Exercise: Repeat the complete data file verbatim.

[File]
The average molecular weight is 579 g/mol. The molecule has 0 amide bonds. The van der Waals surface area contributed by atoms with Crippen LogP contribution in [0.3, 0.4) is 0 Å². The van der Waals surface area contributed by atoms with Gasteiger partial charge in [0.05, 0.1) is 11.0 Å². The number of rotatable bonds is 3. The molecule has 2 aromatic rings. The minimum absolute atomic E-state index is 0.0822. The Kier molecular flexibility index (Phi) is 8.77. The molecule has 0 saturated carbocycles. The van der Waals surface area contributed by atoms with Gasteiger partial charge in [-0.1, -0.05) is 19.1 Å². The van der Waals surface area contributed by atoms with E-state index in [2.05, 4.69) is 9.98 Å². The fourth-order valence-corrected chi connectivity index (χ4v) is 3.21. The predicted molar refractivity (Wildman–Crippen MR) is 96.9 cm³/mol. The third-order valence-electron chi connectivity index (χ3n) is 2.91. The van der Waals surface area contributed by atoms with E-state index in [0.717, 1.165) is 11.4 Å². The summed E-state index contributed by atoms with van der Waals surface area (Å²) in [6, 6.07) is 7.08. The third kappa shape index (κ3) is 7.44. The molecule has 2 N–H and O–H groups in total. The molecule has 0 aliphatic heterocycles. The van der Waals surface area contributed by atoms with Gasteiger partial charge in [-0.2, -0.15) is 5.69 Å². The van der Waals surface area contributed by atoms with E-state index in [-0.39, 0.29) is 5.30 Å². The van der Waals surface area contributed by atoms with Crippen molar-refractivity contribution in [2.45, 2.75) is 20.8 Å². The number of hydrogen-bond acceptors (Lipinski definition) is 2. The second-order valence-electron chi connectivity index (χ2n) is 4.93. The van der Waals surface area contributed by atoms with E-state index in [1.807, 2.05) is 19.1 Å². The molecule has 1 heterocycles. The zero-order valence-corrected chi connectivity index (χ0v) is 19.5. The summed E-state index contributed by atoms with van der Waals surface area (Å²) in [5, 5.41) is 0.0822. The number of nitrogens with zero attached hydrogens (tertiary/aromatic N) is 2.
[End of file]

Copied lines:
The average molecular weight is 579 g/mol. The molecule has 0 amide bonds. The van der Waals surface area contributed by atoms with Crippen LogP contribution in [0.3, 0.4) is 0 Å². The van der Waals surface area contributed by atoms with Gasteiger partial charge in [0.05, 0.1) is 11.0 Å². The number of rotatable bonds is 3. The molecule has 2 aromatic rings. The minimum absolute atomic E-state index is 0.0822. The Kier molecular flexibility index (Phi) is 8.77. The molecule has 0 saturated carbocycles. The van der Waals surface area contributed by atoms with Gasteiger partial charge in [-0.1, -0.05) is 19.1 Å². The van der Waals surface area contributed by atoms with E-state index in [2.05, 4.69) is 9.98 Å². The fourth-order valence-corrected chi connectivity index (χ4v) is 3.21. The predicted molar refractivity (Wildman–Crippen MR) is 96.9 cm³/mol. The third-order valence-electron chi connectivity index (χ3n) is 2.91. The van der Waals surface area contributed by atoms with E-state index in [0.717, 1.165) is 11.4 Å². The summed E-state index contributed by atoms with van der Waals surface area (Å²) in [6, 6.07) is 7.08. The third kappa shape index (κ3) is 7.44. The molecule has 2 N–H and O–H groups in total. The molecule has 0 aliphatic heterocycles. The van der Waals surface area contributed by atoms with Gasteiger partial charge in [-0.2, -0.15) is 5.69 Å². The van der Waals surface area contributed by atoms with E-state index in [-0.39, 0.29) is 5.30 Å². The van der Waals surface area contributed by atoms with Crippen molar-refractivity contribution in [2.45, 2.75) is 20.8 Å². The number of hydrogen-bond acceptors (Lipinski definition) is 2. The second-order valence-electron chi connectivity index (χ2n) is 4.93. The van der Waals surface area contributed by atoms with E-state index in [1.807, 2.05) is 19.1 Å². The molecule has 1 heterocycles. The zero-order valence-corrected chi connectivity index (χ0v) is 19.5. The summed E-state index contributed by atoms with van der Waals surface area (Å²) in [5, 5.41) is 0.0822. The number of nitrogens with zero attached hydrogens (tertiary/aromatic N) is 2.